PANEL BLEATERS

He­len Razer on what’s wrong with the ABC’s Screen Time

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Where once the con­trary but charm­ing ban­ter of David and Mar­garet was an au­thor­i­ta­tive guide to mod­ern cin­ema, the ABC has re­placed it with unin­sight­ful post­mod­ernism and lame jokes, writes He­len Razer.

Twenty-five years ago, critic Mar­garet Pomer­anz awarded the Aus­tralian film Rom­per Stom­per four-and-a-half stars and de­clared it “one of the finest films to be made in this coun­try in re­cent years”. Her co-host, David Strat­ton, did not agree. He not only re­fused to rate the film, which had de­picted neo-Nazi skin­heads in Mel­bourne’s west, but cau­tioned view­ers of The Movie Show against its very con­sump­tion, as this was “a dan­ger­ous film”.

Those of us who watched Mar­garet and David, first on SBS and then on ABC’s At the Movies, were not only ha­bit­u­ated to such con­flict, we adored it. For 28 years straight, they were the Rock and Doris of pop­u­lar cri­tique. Even in a farewell press re­lease, is­sued in

2014, their charis­matic snip­ing did not cease. Pomer­anz said Strat­ton was “stub­born at times”; Strat­ton said Pomer­anz was “only oc­ca­sion­ally ir­ri­tat­ing”.

Theirs was not an odd cou­pling, but one very evenly made. The Rom­per Stom­per fight typ­i­fied one facet of their tele­genic com­ple­men­tar­ity. Pomer­anz, once de­tained by po­lice for her anti-cen­sor­ship ac­tivism, had a per­mis­sive streak wider than any mul­ti­plex screen. Strat­ton, for all his ac­quain­tance with French film, was es­sen­tially con­ser­va­tive. She be­lieved that in the act of art’s cre­ation, there could only be virtue. He be­lieved in the con­cept of vice.

In the space be­tween con­flict – and there were oth­ers, just as fun­da­men­tal as the pa­ter­nal­ist ver­sus lib­er­tar­ian brawl – view­ers could find them­selves.

First, we were warmed by the bel­liger­ent sun of their con­ver­sa­tion. Then, we could nav­i­gate from within their crit­i­cal ex­tremes, or even be­yond them. Was Mar­garet right to fight, with­out con­di­tion­al­ity, for full free­dom for the artist? Was David cor­rect to say that Ge­of­frey Wright’s skin­head film le­git­imised bru­tal racism, and should there­fore be re­fused clas­si­fi­ca­tion? Were they both wrong?

Wright, by the way, found some­thing very wrong with the Rom­per Stom­per non-review. When the di­rec­tor faced Strat­ton at the Venice Film Fes­ti­val, he doused him in a glass of wine. In one read­ing, this is an act of ag­gres­sion. In an­other, it’s a mem­ory of a time when Aus­tralian screen crit­i­cism was provoca­tive enough to send it­self to the dryclean­ers.

No one is mak­ing a mess on the new panel show Screen Time. Hosted, as so many ABC pro­grams seem to be, by an alum­nus of The Chaser, it looks set to get as dirty as a Dis­ney flick for tweens.

Screen Time is perky and aw­ful. But its aw­ful perk­i­ness is, per­haps, ex­ag­ger­ated by the mem­o­rable act that it fol­lowed. And the ABC sure didn’t help. In what was, we must sup­pose, an un­in­ten­tion­ally reck­less act of house­keep­ing, all on­line records of At the Movies were deleted just weeks af­ter its suc­ces­sor’s de­but. This per­mit­ted the Mar­garet and David fan to hy­per-ide­alise their mem­ory. To say, “These kids. With their YouTube re­views. They know noth­ing.”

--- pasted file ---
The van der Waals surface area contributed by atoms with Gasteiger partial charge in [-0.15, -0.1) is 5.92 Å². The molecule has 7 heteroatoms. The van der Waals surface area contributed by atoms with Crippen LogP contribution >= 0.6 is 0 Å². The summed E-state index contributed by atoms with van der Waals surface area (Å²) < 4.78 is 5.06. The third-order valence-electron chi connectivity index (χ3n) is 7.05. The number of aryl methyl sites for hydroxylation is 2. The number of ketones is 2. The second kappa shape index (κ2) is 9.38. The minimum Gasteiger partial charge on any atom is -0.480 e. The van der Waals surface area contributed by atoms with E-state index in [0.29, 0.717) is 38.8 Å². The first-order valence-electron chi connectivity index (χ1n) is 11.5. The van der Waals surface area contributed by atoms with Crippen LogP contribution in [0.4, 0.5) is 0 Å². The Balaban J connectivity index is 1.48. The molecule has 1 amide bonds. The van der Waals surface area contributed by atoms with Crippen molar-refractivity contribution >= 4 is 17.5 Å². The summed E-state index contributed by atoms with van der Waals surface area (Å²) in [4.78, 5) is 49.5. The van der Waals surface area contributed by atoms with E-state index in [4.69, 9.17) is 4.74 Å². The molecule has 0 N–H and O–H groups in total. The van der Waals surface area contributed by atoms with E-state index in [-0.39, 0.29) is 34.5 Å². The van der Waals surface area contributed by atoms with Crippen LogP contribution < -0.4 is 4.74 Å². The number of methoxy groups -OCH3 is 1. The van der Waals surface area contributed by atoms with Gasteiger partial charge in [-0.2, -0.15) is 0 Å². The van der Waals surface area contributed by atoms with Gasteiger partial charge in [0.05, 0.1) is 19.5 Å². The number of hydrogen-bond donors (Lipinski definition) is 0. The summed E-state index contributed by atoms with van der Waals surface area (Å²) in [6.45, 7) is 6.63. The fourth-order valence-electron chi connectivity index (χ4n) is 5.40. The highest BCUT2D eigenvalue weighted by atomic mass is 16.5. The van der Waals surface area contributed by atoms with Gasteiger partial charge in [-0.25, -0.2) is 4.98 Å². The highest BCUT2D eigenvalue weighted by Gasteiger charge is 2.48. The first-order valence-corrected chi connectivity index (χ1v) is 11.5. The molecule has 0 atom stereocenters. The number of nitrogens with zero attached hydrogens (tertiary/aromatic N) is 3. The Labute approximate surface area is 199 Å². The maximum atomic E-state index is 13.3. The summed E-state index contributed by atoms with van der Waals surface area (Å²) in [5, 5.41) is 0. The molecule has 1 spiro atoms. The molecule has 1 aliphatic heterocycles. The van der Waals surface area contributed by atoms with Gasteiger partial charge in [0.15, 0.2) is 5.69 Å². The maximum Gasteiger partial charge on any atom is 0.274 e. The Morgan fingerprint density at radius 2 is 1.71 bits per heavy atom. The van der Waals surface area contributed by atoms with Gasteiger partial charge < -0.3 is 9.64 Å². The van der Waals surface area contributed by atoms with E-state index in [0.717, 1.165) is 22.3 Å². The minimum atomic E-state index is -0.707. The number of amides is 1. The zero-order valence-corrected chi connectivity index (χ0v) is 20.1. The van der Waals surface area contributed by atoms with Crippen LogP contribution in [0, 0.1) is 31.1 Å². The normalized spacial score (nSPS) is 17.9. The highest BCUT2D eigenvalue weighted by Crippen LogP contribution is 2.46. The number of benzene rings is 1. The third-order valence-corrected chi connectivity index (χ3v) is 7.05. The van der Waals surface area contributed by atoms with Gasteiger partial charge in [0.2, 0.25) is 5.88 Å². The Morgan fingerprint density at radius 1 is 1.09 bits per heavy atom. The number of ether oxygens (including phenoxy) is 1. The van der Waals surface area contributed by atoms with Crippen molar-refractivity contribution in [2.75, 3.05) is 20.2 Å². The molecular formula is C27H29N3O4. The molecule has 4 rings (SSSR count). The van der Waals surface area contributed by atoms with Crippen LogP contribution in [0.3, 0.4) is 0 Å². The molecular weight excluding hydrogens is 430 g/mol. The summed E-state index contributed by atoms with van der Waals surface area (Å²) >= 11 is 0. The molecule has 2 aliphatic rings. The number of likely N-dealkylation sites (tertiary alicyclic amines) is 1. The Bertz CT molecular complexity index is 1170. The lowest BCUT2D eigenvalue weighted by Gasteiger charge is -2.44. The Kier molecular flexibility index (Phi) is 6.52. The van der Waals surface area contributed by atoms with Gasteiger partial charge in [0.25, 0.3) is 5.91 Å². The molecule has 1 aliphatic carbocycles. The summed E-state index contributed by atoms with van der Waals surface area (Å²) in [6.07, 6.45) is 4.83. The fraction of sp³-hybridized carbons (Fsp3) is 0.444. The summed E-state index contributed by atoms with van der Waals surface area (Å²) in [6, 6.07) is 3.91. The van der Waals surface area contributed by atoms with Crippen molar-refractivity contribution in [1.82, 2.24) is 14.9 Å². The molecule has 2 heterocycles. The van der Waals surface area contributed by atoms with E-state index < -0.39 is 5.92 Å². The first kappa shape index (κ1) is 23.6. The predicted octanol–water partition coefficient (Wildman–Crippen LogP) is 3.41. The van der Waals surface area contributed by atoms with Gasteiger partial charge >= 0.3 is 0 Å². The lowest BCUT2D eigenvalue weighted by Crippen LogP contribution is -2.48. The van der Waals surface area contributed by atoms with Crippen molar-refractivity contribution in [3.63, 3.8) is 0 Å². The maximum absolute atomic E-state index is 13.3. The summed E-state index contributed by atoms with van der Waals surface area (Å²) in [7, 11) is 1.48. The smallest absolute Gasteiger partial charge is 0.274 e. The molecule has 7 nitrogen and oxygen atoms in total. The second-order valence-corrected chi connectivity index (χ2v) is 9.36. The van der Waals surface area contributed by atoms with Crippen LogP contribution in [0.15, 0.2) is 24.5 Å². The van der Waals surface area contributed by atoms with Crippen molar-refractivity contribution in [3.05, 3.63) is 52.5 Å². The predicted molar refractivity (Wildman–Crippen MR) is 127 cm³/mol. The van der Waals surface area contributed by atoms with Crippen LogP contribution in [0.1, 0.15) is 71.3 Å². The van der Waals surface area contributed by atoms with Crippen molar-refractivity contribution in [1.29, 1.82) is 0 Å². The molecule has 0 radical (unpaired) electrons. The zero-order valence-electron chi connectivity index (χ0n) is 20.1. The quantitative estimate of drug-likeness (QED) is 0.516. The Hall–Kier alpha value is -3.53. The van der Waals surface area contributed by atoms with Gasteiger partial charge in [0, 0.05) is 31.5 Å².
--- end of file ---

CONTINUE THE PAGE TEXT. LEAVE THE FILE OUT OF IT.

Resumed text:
Still, Mar­garet and David, whose pas­sion­ate echo can still be heard and seen at SBS, are an im­pos­si­ble act to fol­low. This is down not only to Pomer­anz’s charm­ing can­dour, Strat­ton’s eru­di­tion and the gen­uine spark that flew be­tween the two; it is, in large part, the work of time.

Crit­i­cism has changed, and this new show, which seeks to cri­tique any mov­ing pic­ture that can be found on any screen, could never be an At the Movies copy.

New ob­jects for crit­i­cism – and on Screen Time these can in­clude in­ter­net memes and, ap­par­ently, must in­clude a nod to genre ev­ery week – de­mand new forms of crit­i­cism. The hu­mor­ous panel show for­mat, how­ever, is about as fresh as a Twi­light vam­pire’s breath.

In 1998, I en­joyed the spec­ta­cle of an out­raged Kate Lang­broek and the im­pe­ri­ous sound of a gag from Rob Sitch. The ca­sual, fast-paced and fun for­mat of The Panel was tai­lored to its era. At the turn of the cen­tury, view­ers had new, more in­ter­ac­tive me­dia beck­on­ing. TV suc­ceeded, as it did with The Panel, when it of­fered a good sim­u­la­tion of a real con­ver­sa­tion to an au­di­ence with a then-en­dan­gered at­ten­tion span.

To­day, large num­bers of us watch shows about zom­bies, al­chemists or mid­dle-class meth cooks for days at a time. It is clear that many view­ers have lost both their long­ing for a rep­re­sen­ta­tion of the real and their im­pa­tience. We have had suf­fi­cient re­al­ity. Still, ABC pro­mo­tions for the show strive to look like a bunch of real friends gath­ered for a real con­ver­sa­tion, and re­fer, in this time of im­mer­sive, fan­tasy view­ing, to “surf­ing”. Does any­body “surf ” any­more?

It seems in­con­gru­ous to ad­dress a mes­meric Net­flix hit such as Stranger Things in un­der five min­utes, as they would on Screen Time. And it seems ac­tu­ally point­less to try to be real and matey about a tale of psy­choki­netic chil­dren. This is not, by any means, to sug­gest that a spooky Hal­loween spe­cial is be­neath crit­i­cism. Given the in­creased pop­u­lar­ity of genre film and tele­vi­sion, surely, crit­i­cism could only serve to el­e­vate it, en­rich the ex­pe­ri­ence for ea­ger view­ers. But Screen Time of­fers very lit­tle ac­tual crit­i­cism. Its pace, along with its nos­tal­gic be­lief in the “surf­ing” au­di­ence, al­lows lit­tle be­yond a thumbs up or a thumbs down re­sponse.